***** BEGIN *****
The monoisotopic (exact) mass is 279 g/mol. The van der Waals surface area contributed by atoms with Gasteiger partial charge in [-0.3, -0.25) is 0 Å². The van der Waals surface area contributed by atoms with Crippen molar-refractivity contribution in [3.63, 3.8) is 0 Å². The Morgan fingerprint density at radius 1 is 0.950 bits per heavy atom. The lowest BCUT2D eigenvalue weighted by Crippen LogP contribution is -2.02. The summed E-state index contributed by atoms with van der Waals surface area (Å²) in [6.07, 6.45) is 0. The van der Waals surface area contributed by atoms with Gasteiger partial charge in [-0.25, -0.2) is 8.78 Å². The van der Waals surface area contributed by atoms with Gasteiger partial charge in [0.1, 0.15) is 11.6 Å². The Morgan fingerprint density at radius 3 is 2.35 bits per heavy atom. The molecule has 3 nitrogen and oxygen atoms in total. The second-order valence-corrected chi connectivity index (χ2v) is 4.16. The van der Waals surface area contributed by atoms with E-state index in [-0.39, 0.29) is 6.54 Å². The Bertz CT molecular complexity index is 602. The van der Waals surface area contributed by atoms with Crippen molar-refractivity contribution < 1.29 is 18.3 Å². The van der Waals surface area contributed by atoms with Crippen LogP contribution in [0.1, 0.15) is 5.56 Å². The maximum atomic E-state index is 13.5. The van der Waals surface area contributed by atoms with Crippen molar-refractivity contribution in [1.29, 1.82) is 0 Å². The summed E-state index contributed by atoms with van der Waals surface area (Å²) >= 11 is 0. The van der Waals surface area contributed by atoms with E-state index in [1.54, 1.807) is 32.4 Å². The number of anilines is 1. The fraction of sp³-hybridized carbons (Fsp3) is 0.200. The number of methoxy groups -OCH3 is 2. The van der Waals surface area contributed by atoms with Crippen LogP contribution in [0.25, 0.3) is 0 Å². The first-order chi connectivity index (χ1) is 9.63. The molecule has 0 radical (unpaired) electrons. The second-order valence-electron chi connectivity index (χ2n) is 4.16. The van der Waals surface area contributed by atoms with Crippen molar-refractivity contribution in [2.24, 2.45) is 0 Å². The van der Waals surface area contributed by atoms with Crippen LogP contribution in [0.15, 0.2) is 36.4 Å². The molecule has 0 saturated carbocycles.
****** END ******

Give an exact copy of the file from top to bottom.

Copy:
The monoisotopic (exact) mass is 279 g/mol. The van der Waals surface area contributed by atoms with Gasteiger partial charge in [-0.3, -0.25) is 0 Å². The van der Waals surface area contributed by atoms with Crippen molar-refractivity contribution in [3.63, 3.8) is 0 Å². The Morgan fingerprint density at radius 1 is 0.950 bits per heavy atom. The lowest BCUT2D eigenvalue weighted by Crippen LogP contribution is -2.02. The summed E-state index contributed by atoms with van der Waals surface area (Å²) in [6.07, 6.45) is 0. The van der Waals surface area contributed by atoms with Gasteiger partial charge in [-0.25, -0.2) is 8.78 Å². The van der Waals surface area contributed by atoms with Gasteiger partial charge in [0.1, 0.15) is 11.6 Å². The Morgan fingerprint density at radius 3 is 2.35 bits per heavy atom. The molecule has 3 nitrogen and oxygen atoms in total. The second-order valence-corrected chi connectivity index (χ2v) is 4.16. The van der Waals surface area contributed by atoms with E-state index in [-0.39, 0.29) is 6.54 Å². The Bertz CT molecular complexity index is 602. The van der Waals surface area contributed by atoms with Crippen molar-refractivity contribution < 1.29 is 18.3 Å². The van der Waals surface area contributed by atoms with Crippen LogP contribution in [0.1, 0.15) is 5.56 Å². The maximum atomic E-state index is 13.5. The van der Waals surface area contributed by atoms with Crippen molar-refractivity contribution in [1.29, 1.82) is 0 Å². The summed E-state index contributed by atoms with van der Waals surface area (Å²) >= 11 is 0. The van der Waals surface area contributed by atoms with E-state index in [1.54, 1.807) is 32.4 Å². The number of anilines is 1. The fraction of sp³-hybridized carbons (Fsp3) is 0.200. The number of methoxy groups -OCH3 is 2. The van der Waals surface area contributed by atoms with Crippen LogP contribution in [0.25, 0.3) is 0 Å². The first-order chi connectivity index (χ1) is 9.63. The molecule has 0 radical (unpaired) electrons. The second-order valence-electron chi connectivity index (χ2n) is 4.16. The van der Waals surface area contributed by atoms with Crippen molar-refractivity contribution in [2.24, 2.45) is 0 Å². The van der Waals surface area contributed by atoms with Crippen LogP contribution in [0.15, 0.2) is 36.4 Å². The molecule has 0 saturated carbocycles.